Nothing says “retro cyberpunk” like a few lines of Beginners’ All-purpose Symbolic Instruction Code

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Just feast your eyes on that.

That’s Beginners’ All-purpose Symbolic Instruction Code, also known as BASIC. It was pretty high tech in 1982.

But it showed up in New Dominion Tank Police, which was made in 1993, quite a long time after 1982. But 1993, computer people were endlessly gabbling about object-oriented stuff. I don’t understand why Masamune Shirow hadn’t heard about it.

I have some very mixed feelings about cyberpunk in general, and about Masamune Shirow’s work in particular. Shirow was just another artist to me until the USA came out of the fascist closet after 2001. At that time, Shirow released Ghost in the Shell: Stand Alone Complex.

Stand Alone Complex is an incredibly beautiful work. It is also a hymn to totalitarian government. If Orwell was horrified by the prospect of a boot stamping on a human face forever, Masamune Shirow was elated by the same prospect.

I don’t think Shirow is a monster; I think he’s too easily influenced, as are many artists. He gives his producers whatever kind of art they think will sell, and (I suppose) he doesn’t have much of a moral compass. It’s not as though he’s a loyal totalitarian; in recent years, his latest iteration of the franchise seems to be backing off from overt totalitarian worship of the State-As-God.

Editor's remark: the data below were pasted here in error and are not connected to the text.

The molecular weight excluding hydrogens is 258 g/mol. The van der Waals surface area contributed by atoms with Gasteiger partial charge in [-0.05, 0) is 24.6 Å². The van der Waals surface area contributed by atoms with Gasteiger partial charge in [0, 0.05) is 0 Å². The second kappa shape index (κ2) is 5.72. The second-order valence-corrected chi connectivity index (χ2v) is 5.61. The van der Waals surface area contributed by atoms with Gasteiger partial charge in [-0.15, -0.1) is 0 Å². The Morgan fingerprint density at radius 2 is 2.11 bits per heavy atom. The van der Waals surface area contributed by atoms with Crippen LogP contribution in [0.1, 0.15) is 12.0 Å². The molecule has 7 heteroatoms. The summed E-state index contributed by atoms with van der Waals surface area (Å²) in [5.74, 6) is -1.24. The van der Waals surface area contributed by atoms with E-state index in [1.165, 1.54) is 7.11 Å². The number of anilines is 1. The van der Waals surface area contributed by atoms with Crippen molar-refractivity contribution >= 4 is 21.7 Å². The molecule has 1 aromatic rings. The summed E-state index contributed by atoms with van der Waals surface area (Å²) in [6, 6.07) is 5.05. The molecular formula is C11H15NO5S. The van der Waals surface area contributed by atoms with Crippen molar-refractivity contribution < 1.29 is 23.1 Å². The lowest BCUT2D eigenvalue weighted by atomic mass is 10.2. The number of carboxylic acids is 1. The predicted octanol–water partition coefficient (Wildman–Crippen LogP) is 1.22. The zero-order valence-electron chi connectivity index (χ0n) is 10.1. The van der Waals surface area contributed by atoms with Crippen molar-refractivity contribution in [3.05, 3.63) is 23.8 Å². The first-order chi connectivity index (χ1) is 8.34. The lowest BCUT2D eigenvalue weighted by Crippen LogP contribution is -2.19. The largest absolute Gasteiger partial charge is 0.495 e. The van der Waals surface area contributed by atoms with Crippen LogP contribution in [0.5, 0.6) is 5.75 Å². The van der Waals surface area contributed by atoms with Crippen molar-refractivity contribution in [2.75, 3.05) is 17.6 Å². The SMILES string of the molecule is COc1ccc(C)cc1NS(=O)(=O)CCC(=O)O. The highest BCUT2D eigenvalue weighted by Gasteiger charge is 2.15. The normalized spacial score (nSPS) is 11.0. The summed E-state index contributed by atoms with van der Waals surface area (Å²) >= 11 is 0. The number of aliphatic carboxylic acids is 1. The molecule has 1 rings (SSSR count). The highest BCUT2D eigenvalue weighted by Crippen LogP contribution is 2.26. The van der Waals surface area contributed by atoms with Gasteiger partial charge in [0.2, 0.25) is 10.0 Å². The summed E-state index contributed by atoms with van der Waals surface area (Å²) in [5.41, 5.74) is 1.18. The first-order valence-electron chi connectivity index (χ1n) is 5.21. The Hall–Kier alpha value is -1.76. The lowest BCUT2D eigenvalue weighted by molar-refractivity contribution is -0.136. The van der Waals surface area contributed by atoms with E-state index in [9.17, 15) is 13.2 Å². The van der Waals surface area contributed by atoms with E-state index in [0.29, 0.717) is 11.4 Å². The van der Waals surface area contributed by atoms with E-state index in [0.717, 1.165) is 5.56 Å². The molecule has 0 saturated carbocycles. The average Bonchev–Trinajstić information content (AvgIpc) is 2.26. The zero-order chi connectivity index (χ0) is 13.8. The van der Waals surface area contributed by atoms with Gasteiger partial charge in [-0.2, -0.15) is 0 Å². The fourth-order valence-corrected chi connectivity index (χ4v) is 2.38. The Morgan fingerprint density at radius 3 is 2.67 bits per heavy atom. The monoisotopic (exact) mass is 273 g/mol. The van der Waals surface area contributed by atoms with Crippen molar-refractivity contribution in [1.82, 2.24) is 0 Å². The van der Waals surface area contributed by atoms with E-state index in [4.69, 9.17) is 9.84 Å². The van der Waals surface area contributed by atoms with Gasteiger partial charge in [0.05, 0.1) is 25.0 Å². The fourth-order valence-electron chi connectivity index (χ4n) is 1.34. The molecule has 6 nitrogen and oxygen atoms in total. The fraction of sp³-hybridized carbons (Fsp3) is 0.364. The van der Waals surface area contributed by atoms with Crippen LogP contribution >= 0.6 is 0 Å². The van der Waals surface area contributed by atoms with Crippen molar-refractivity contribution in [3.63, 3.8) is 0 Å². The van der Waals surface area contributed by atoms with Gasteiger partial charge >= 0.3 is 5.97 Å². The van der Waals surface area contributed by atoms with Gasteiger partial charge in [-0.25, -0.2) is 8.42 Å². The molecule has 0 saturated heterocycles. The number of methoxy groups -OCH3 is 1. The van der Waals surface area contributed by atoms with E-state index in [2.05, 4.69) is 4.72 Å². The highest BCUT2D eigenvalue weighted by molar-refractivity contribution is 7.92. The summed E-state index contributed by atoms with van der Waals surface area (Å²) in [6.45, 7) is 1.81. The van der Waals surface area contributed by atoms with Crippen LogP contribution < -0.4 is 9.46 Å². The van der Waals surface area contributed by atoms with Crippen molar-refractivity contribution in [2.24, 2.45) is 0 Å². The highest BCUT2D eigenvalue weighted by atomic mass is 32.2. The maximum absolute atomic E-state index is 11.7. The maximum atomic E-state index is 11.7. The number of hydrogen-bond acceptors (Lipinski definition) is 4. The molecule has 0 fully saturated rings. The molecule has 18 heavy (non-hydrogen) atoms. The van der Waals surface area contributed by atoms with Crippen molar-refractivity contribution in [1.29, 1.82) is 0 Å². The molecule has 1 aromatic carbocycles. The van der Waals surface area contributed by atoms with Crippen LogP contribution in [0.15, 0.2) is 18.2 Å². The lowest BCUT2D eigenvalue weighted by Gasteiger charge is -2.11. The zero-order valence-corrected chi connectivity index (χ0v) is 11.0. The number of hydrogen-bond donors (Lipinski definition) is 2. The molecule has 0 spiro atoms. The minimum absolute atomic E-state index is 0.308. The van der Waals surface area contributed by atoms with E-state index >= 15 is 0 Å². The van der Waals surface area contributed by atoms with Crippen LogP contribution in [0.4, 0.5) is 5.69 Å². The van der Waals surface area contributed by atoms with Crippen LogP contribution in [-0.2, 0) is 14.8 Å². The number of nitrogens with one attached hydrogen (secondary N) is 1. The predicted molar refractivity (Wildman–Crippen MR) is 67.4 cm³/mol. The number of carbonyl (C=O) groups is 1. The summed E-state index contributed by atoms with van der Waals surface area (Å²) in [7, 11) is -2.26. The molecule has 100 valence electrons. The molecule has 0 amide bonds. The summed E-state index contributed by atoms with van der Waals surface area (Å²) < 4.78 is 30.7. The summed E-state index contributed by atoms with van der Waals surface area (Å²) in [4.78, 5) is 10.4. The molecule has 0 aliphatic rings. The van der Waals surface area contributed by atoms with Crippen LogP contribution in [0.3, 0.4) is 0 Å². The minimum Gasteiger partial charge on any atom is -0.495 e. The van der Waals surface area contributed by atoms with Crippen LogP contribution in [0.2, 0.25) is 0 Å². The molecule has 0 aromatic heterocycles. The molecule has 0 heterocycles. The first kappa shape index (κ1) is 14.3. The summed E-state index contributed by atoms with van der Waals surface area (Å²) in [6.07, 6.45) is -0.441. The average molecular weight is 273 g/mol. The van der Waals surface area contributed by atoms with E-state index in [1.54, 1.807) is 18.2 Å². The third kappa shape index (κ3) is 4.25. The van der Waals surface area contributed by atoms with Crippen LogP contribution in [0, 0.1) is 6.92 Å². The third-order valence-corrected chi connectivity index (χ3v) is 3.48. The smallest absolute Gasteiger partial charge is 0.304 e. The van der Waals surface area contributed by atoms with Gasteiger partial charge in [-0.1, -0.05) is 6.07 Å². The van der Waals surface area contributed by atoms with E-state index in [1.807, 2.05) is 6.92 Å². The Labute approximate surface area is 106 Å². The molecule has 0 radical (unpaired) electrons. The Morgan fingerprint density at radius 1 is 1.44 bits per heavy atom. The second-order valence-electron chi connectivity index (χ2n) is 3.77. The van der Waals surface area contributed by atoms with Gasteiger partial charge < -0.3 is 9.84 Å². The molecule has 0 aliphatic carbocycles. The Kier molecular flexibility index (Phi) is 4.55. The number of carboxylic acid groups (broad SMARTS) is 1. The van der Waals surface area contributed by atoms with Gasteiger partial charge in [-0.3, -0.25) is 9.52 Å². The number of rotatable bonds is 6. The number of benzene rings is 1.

I first encountered Shirow by watching his first Ghost in the Shell movie a few years after it came out, so I wasn’t acquainted with Appleseed or any of his other works. After seeing Ghost in the Shell, I can only interpret Appleseed and the Tank Police stories as re-workings of the same themes that show up in Ghost in the Shell.

murder
The heroine of New Dominion Tank Police strikes me as a rough draft of Major Kusanagi. The 1980s-style alarmism about crime, drugs, and terrorism is sadly familiar; statists have been beating the drum about these same bogeymen for decades.
drugs

Shirow’s art tends to argue for just one kind of politics: Shirow’s art argues that the police must be ever more violent. (Some versions of Appleseed minimize politics and focus on the characters; I don’t know how much influence Shirow had over those versions.)

If Shirow takes his art’s political statements seriously, then Shirow is a mad totalitarian. I hope Shirow is just a sensation-monger who uses art as a spectacle. In any event, art has consequences. Stupid stories don’t set out to preach stupid ideas, but they end up teaching people stupid ideas all the same.

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